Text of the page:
Women from the Deb Barma tribe wearing simple white pasras (wrapped lower garment) carrying water back in clay pots to their village near Teliamura. c. 1977
L: Tripuri woman wearing a short striped rignai and white gamsa, crushing paddy using a wooden mortar (rwsam) and pestle (romo). c. 1977 | R: Deb Barma girl wearing a risha and ganthi bwtang; ganthi meaning beads and bwtang meaning necklace. c. 1974
L: Mogh couple during harvest season with paddy collected from their rice fields. The woman wears a screen printed short blouse instead of a risha. Maitang or paddy is a common motif in Tripuri textiles. c. 1977 | R: Reang couple fetching water from a nearby river. The woman is wearing a plain rignai with patterned borders and traditional jewellery. c. 1974
Reang girls wearing traditional rignais with stitched blouses. It is still common for Reang women to wear coin necklaces as a part of their everyday attire. c. 1978

The Royal Portrait Series

The royals of Tripura saw a stream of art enthusiasts starting from Raja Bir Chandra Manikya, who ascended the throne in 1862. Bir Chandra was keenly interested in poetry, art, music and literature. Amongst his main interests was photography. Owner of one of the first two cameras that came into India (the second one being owned by Raja Deen Dayal), Bir Chandra took several photographs of his wives, children and subjects from his court.

These photographs have inadvertently come to be some of the oldest photographic records in India, all having been taken between 1862 and 1896. The platinum palladium prints show the gradual evolution of dress from the Risha to the saree, lehenga and European styles seen on the young princesses. The prints were never meant for public viewing and are a rare and revealing record of the women in the palace from this era.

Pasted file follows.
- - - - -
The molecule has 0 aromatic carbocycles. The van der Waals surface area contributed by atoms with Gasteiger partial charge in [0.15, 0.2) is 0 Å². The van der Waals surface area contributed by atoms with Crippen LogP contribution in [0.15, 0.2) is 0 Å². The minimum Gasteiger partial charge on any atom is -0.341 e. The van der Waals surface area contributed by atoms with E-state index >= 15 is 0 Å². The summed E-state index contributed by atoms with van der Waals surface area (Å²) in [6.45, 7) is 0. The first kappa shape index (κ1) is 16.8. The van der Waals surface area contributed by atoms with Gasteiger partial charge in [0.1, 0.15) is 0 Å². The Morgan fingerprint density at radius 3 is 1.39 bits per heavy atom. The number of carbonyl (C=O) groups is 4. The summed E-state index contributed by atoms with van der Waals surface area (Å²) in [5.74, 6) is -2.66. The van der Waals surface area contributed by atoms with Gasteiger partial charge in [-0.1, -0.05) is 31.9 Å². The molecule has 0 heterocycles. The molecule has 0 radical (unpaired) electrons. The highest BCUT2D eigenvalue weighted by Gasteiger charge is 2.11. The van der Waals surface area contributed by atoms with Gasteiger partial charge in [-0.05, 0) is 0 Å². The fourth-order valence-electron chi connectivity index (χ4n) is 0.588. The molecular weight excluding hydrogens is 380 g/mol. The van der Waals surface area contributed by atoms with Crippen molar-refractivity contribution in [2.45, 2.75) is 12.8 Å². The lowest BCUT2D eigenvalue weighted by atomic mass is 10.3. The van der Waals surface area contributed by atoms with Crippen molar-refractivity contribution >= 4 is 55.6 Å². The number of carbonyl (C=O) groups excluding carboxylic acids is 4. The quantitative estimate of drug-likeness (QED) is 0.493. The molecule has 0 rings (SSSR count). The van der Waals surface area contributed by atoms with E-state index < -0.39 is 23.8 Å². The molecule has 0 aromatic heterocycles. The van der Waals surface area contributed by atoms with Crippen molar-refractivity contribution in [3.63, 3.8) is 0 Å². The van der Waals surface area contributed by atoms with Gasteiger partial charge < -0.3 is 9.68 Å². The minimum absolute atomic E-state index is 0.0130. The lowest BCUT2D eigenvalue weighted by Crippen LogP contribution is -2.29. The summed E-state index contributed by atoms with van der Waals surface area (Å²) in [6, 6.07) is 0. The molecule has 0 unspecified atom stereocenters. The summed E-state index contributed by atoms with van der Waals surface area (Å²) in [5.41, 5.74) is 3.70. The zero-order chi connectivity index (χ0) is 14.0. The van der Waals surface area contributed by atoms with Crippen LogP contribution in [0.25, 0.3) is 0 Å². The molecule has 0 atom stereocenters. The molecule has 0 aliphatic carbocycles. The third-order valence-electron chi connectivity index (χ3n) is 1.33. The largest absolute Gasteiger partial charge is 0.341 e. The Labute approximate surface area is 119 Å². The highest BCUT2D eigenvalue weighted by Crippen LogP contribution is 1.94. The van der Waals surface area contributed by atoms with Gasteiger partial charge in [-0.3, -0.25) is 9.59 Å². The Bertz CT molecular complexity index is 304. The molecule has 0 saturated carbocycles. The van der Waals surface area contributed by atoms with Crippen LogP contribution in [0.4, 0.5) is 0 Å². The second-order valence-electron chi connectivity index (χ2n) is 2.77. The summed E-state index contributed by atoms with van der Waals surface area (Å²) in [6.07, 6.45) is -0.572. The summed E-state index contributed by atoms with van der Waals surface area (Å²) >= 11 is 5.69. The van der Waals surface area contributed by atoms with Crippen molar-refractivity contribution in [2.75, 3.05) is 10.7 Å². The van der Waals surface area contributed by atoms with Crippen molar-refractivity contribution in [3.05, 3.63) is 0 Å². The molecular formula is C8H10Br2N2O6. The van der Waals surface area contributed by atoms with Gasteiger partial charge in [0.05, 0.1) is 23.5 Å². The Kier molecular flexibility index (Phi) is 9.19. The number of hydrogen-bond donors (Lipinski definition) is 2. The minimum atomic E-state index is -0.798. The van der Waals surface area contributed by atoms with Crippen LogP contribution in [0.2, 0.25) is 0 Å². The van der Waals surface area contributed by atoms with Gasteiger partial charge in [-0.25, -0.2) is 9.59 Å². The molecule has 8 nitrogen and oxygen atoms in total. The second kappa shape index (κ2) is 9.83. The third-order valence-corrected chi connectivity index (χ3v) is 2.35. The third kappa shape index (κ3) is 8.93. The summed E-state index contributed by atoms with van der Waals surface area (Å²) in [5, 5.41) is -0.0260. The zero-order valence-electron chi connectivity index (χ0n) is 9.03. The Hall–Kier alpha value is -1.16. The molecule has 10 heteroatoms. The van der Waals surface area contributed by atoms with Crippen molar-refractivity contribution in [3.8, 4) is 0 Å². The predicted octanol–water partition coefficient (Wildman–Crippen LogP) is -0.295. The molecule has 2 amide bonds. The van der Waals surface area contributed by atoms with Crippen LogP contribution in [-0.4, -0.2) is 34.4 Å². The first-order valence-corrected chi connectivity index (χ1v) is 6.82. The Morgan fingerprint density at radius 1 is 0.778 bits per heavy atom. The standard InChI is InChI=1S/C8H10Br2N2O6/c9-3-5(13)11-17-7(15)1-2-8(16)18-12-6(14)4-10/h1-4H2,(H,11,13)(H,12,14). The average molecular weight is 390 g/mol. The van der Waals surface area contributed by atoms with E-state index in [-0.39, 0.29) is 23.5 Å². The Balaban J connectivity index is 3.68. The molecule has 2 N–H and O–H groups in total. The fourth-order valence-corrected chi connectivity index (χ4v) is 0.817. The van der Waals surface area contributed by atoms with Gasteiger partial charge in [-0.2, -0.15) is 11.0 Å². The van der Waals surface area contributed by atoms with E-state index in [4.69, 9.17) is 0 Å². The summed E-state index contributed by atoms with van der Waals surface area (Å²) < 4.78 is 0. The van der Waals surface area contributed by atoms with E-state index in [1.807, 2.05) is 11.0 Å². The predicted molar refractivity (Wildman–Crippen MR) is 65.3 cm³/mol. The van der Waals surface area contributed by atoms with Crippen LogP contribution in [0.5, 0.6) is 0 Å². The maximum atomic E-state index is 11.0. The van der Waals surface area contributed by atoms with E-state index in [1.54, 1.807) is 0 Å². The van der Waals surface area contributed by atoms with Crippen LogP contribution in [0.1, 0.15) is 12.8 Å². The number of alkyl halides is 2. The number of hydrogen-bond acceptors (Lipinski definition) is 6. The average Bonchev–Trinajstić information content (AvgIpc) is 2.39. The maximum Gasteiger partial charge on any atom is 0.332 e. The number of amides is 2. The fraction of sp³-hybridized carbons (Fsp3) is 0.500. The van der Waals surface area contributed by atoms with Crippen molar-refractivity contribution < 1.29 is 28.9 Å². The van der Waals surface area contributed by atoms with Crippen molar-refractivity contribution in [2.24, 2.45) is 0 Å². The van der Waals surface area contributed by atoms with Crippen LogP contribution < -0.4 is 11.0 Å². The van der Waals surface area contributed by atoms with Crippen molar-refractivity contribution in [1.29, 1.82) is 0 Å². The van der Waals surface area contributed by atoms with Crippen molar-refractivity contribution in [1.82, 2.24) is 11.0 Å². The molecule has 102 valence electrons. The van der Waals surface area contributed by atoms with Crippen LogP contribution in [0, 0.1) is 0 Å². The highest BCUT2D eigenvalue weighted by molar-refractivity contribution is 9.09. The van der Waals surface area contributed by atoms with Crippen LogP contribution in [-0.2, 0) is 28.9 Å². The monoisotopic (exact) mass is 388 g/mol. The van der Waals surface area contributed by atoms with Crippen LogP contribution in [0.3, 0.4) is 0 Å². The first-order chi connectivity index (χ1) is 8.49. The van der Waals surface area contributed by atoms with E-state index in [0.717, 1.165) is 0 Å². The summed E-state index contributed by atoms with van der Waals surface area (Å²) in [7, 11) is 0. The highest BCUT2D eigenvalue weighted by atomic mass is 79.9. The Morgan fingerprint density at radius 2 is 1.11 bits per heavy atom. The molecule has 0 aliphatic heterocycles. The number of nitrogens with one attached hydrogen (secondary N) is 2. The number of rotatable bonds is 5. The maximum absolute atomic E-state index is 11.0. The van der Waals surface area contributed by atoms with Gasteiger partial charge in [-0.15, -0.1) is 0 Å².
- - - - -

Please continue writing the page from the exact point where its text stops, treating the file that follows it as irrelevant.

Raja Bir Chandra Manikya
The king is wearing an angarakha of patterned silk, with a chest opening covered with an inner flap or purdah tied at the waist. c. 1880. Platinum palladium print.
Maharani Monmihini Devi
The Maharani posing like British Queen Victoria in what appears to be an eclectic and creatively staged shot. The Queen wears a plain European dress with one of her own blouses, a silk jacket with long sleeves and a feathered Mughal head ornament that holds a veil down in place. c. 1890. Photographed by Raja Bir Chandra Manikya. Platinum palladium print.
Monmihini Devi
Bir Chandra’s third queen in a silk striped risha, covered with a gauze like plain aanchal. Photographed by Bir Chandra Manikya. Platinum palladium print. c. 1890
Monmohini Devi, with her third daughter, Princess Mrinalini. Photographed by Bir Chandra Manikya. Platinum palladium print. c. 1890.
Princesses Kumudini (left) and Nalini (seated right), daughters of Monmohini Devi, in formal Indian costume with European influences. Photographed by Bir Chandra Manikya. Platinum palladium print. c. 1890.
Princess Nalini Devi
First daughter of Monmohini Devi, wearing a pleated silk dress cut in European style, with long sleeves. c. 1890
Princess Mrinalini Devi
Third daughter of Monmohini Devi. c. 1888
Princess Mrinalini Devi
Third daughter of Monmohini Devi. The princess poses in a studio with a painted backdrop of an open landscape. c. 1888
Manmohini Devi
Photographed by Bir Chandra Manikya. The young queen wears an elaborate silk Risha (right) and a fabric patterned with long, inlaid floral butas draped as a skirt. Platinum palladium print. c. 1888

The Tripuri Collection

This collection showcases the versatility of the Risha as an accessory. Used as a belt or sash, turban and bandeau, the Risha gives each look a distinct Tripuri identity when used in conjunction with traditional Reang coin and bead necklaces.